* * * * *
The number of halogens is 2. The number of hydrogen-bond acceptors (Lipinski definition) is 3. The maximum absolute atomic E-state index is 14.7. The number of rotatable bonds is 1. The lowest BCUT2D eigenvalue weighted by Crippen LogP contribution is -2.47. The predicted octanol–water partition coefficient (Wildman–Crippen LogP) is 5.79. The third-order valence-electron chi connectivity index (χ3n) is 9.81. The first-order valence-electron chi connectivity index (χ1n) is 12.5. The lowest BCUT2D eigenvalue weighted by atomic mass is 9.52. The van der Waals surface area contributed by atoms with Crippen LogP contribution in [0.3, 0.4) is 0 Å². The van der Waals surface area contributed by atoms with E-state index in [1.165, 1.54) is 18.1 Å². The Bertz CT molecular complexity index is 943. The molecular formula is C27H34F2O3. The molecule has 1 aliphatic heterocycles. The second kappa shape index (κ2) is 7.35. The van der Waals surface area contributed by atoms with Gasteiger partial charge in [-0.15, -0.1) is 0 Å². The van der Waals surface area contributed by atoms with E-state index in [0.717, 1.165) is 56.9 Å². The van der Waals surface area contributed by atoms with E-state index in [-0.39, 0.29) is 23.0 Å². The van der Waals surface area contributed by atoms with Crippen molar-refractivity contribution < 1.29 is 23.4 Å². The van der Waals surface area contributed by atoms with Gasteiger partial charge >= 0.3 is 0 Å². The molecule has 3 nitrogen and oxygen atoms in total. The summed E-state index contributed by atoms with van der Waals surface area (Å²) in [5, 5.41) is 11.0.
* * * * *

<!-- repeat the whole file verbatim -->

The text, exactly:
The number of halogens is 2. The number of hydrogen-bond acceptors (Lipinski definition) is 3. The maximum absolute atomic E-state index is 14.7. The number of rotatable bonds is 1. The lowest BCUT2D eigenvalue weighted by Crippen LogP contribution is -2.47. The predicted octanol–water partition coefficient (Wildman–Crippen LogP) is 5.79. The third-order valence-electron chi connectivity index (χ3n) is 9.81. The first-order valence-electron chi connectivity index (χ1n) is 12.5. The lowest BCUT2D eigenvalue weighted by atomic mass is 9.52. The van der Waals surface area contributed by atoms with Crippen LogP contribution in [0.3, 0.4) is 0 Å². The van der Waals surface area contributed by atoms with E-state index in [1.165, 1.54) is 18.1 Å². The Bertz CT molecular complexity index is 943. The molecular formula is C27H34F2O3. The molecule has 1 aliphatic heterocycles. The second kappa shape index (κ2) is 7.35. The van der Waals surface area contributed by atoms with Gasteiger partial charge in [-0.15, -0.1) is 0 Å². The van der Waals surface area contributed by atoms with E-state index in [0.717, 1.165) is 56.9 Å². The van der Waals surface area contributed by atoms with E-state index in [-0.39, 0.29) is 23.0 Å². The van der Waals surface area contributed by atoms with Crippen molar-refractivity contribution < 1.29 is 23.4 Å². The van der Waals surface area contributed by atoms with Gasteiger partial charge >= 0.3 is 0 Å². The molecule has 3 nitrogen and oxygen atoms in total. The summed E-state index contributed by atoms with van der Waals surface area (Å²) in [5, 5.41) is 11.0.